# PDE - Change of variables

• Jan 18th 2008, 09:51 PM
angels_symphony
PDE - Change of variables
Hi, I'm having problems understanding this question and I'm not entierly sure what it even means so some help would be really appreciated!

Question:
Using the change of dependent variable: v=e^u, find a second order linear partial differential equation for v(x,t) [This is that I don't understand..what does it mean by "for v(x,t)?] from the following nonlinear partial differential equation for u(x,t):

u_t - (u_x)^2 = u_xx
• Jan 19th 2008, 12:26 AM
Peritus
$
\begin{array}{l}
u_t - \left( {u_x } \right)^2 = u_{xx} \\
\\
now\;we\;use\;the\;suggested\;substitution \\
\end{array}
$

$

\begin{array}{l}
v = e^u \to u = \ln v \\
\\
u_t = \frac{\partial }{{\partial t}}\ln v = \frac{{v_t }}{v} \\
\end{array}

$

$

\begin{array}{l}
u_x = \frac{\partial }{{\partial x}}\ln v = \frac{{v_x }}{v} \\
\\
u_{xx} = \frac{\partial }{{\partial x}}u_x = \frac{\partial }{{\partial x}}\frac{{v_x }}{v} = \frac{{v_{xx} }}{v} - v_x \frac{{v_x }}{{v^2 }} = \frac{{v_{xx} }}{v} - \left( {\frac{{v_x }}{v}} \right)^2 \\
\end{array}

$

now substituting these results into the pde we get:

$

\begin{array}{l}
\frac{{{\rm v}_{\rm t} }}{{\rm v}} - \left( {\frac{{v_x }}{v}} \right)^2 = \frac{{v_{xx} }}{v} - \left( {\frac{{v_x }}{v}} \right)^2 \\
\\
\Leftrightarrow v_t = v_{xx} \\
\end{array}

$

as promised we've got ourselves a second order linear partial differential equation for v(x,t).
• Jan 19th 2008, 02:00 AM
earboth
Quote:

Originally Posted by Peritus
$
\begin{array}{l}
u_t - \left( {u_x } \right)^2 = u_{xx} \\
\\
now\;we\;use\;the\;suggested\;substitution \\
\end{array}
$

$

\begin{array}{l}
v = e^u \to u = \ln v \\
\\
u_t = \frac{\partial }{{\partial t}}\ln v = \frac{{v_t }}{v} \\
\end{array}

$

$

\begin{array}{l}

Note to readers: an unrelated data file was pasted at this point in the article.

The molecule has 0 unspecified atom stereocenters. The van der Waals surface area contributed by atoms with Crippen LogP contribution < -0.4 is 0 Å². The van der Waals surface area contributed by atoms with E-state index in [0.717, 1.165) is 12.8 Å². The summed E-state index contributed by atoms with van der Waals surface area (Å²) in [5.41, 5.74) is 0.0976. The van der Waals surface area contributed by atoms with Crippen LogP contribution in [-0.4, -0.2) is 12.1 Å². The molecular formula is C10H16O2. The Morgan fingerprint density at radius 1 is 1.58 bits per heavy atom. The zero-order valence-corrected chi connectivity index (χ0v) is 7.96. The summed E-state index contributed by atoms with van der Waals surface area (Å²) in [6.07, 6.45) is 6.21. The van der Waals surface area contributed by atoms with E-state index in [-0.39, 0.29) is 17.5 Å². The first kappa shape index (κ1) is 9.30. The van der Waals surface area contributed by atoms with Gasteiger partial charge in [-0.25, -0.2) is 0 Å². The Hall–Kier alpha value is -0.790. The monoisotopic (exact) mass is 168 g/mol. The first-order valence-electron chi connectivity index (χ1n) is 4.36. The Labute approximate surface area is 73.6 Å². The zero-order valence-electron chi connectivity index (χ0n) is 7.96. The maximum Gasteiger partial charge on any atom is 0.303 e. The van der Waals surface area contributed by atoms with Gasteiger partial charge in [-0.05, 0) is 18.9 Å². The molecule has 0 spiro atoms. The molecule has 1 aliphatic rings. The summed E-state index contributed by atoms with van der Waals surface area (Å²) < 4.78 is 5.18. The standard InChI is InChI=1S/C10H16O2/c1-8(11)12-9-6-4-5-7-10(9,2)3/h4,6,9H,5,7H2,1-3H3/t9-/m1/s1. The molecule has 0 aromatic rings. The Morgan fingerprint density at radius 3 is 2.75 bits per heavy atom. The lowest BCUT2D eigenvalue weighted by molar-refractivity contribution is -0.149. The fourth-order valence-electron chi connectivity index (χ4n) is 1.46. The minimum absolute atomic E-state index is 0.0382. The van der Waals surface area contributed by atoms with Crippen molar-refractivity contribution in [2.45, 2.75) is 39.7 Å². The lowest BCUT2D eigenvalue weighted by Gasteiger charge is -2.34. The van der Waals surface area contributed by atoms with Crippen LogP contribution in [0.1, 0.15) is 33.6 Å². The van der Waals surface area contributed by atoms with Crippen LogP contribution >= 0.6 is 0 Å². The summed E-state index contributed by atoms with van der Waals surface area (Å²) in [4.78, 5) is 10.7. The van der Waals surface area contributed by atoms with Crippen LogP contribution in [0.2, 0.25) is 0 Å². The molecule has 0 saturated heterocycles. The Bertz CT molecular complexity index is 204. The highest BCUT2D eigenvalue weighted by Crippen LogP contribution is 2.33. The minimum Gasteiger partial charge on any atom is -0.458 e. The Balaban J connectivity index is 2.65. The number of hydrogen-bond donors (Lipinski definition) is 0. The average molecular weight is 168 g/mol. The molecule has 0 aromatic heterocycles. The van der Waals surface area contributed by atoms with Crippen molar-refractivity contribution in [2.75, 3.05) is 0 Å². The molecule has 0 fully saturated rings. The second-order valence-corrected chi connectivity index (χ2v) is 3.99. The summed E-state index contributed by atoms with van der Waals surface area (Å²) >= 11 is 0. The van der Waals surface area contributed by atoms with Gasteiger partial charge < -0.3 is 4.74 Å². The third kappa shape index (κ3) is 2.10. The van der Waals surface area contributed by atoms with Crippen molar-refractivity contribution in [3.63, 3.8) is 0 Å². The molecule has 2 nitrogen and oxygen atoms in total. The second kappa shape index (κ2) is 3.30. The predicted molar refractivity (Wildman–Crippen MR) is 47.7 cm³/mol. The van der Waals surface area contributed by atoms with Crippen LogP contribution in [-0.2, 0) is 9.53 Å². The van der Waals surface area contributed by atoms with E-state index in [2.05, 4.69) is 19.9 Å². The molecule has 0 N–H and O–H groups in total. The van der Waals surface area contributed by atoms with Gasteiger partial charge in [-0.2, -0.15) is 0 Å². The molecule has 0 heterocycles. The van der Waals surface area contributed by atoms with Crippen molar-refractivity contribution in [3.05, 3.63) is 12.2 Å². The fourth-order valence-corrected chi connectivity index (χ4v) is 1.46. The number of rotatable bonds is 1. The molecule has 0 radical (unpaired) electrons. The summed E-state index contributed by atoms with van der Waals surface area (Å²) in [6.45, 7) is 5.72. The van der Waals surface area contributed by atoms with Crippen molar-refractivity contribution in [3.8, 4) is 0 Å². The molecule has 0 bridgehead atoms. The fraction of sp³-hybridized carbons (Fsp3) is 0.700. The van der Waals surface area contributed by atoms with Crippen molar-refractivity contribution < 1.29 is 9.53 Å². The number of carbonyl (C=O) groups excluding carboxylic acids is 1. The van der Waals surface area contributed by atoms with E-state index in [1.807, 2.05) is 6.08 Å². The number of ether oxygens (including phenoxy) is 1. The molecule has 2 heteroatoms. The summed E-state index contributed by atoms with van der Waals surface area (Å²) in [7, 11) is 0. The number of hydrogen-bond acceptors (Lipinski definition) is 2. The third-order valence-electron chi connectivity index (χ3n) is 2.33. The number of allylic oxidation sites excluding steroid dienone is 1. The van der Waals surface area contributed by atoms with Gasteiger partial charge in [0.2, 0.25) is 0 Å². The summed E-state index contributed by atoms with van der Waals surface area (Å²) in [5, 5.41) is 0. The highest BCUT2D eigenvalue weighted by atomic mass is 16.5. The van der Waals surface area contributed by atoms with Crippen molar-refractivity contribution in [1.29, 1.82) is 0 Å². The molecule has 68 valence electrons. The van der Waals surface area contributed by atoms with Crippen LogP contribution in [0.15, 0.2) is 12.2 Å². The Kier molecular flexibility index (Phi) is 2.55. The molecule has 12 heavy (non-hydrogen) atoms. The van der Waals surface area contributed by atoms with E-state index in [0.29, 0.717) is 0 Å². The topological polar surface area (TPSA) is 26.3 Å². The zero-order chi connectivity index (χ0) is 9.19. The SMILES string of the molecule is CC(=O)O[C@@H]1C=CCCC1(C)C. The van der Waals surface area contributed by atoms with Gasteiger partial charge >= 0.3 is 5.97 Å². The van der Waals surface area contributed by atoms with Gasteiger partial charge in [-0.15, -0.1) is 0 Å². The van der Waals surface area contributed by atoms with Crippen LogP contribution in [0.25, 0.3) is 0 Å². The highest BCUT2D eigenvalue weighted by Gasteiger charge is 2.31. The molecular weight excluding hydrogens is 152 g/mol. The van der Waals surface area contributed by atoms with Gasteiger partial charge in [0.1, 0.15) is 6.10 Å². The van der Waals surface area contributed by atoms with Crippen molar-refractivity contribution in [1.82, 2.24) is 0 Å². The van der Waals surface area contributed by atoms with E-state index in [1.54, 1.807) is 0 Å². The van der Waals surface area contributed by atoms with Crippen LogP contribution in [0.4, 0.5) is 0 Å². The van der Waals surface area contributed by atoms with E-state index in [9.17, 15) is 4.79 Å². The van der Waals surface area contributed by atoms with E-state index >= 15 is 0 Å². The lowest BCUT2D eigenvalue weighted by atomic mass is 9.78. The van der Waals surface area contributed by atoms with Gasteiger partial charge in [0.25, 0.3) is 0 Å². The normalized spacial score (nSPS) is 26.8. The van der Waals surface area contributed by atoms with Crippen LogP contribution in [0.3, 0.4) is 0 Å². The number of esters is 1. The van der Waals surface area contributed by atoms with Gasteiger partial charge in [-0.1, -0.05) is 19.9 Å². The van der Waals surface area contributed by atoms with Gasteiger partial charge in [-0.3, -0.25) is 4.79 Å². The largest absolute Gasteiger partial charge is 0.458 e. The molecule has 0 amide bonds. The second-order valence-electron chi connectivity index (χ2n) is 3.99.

u_x = \frac{\partial }{{\partial x}}\ln v = \frac{{v_x }}{v} \\
\\
u_{xx} = \frac{\partial }{{\partial x}}u_x = \frac{\partial }{{\partial x}}\frac{{v_x }}{v} = \frac{{v_{xx} }}{v} - v_x \frac{{v_x }}{{v^2 }} = \frac{{v_{xx} }}{v} - \left( {\frac{{v_x }}{v}} \right)^2 \\
\end{array}

$

now substituting these results into the pde we get:

$\begin{array}{l}

\begin{array}{l}
\frac{{v_t }}{v} - \left( {\frac{{v_x }}{v}} \right)^2 = \frac{{v_{xx} }}{v} - \left( {\frac{{v_x }}{v}} \right)^2 \\
\\
< = > v_t = v_{xx} \\
\end{array}

$

as promised we've got ourselves a second order linear partial differential equation for v(x,t).

Hello,

probably you meant:

$\begin{array}{l}
\frac{{v_t }}{v} - \left( {\frac{{v_x }}{v}} \right)^2 = \frac{{v_{xx} }}{v} - \left( {\frac{{v_x }}{v}} \right)^2 \\
\\
\iff~ v_t = v_{xx} \\
\end{array}

$
• Jan 19th 2008, 02:28 AM
Peritus
Thanks earthbot, I'm still having problems with Latex, could you tell me what program do you use to post mathematical expressions ? (I use TeXaide)
• Jan 19th 2008, 04:43 AM
earboth
Quote:

Originally Posted by Peritus
Thanks earthbot, I'm still having problems with Latex, could you tell me what program do you use to post mathematical expressions ? (I use TeXaide)

Hello,

have a look here: http://www.mathhelpforum.com/math-he...-tutorial.html
• Jan 19th 2008, 09:52 AM
angels_symphony
Hey thanks! Umm just one questions...why does u_t = u_xx?
• Jan 19th 2008, 10:26 AM
Peritus
Quote:

Hey thanks! Umm just one questions...why does u_t = u_xx?
nobody said it does, as you can see in my post:

$v_t = v_{xx}
$

and it follows from the suggested substitution, again as you can see from my post. Once you'll find $v$ you'll be able to find $u$, through the use of : $u = \ln v$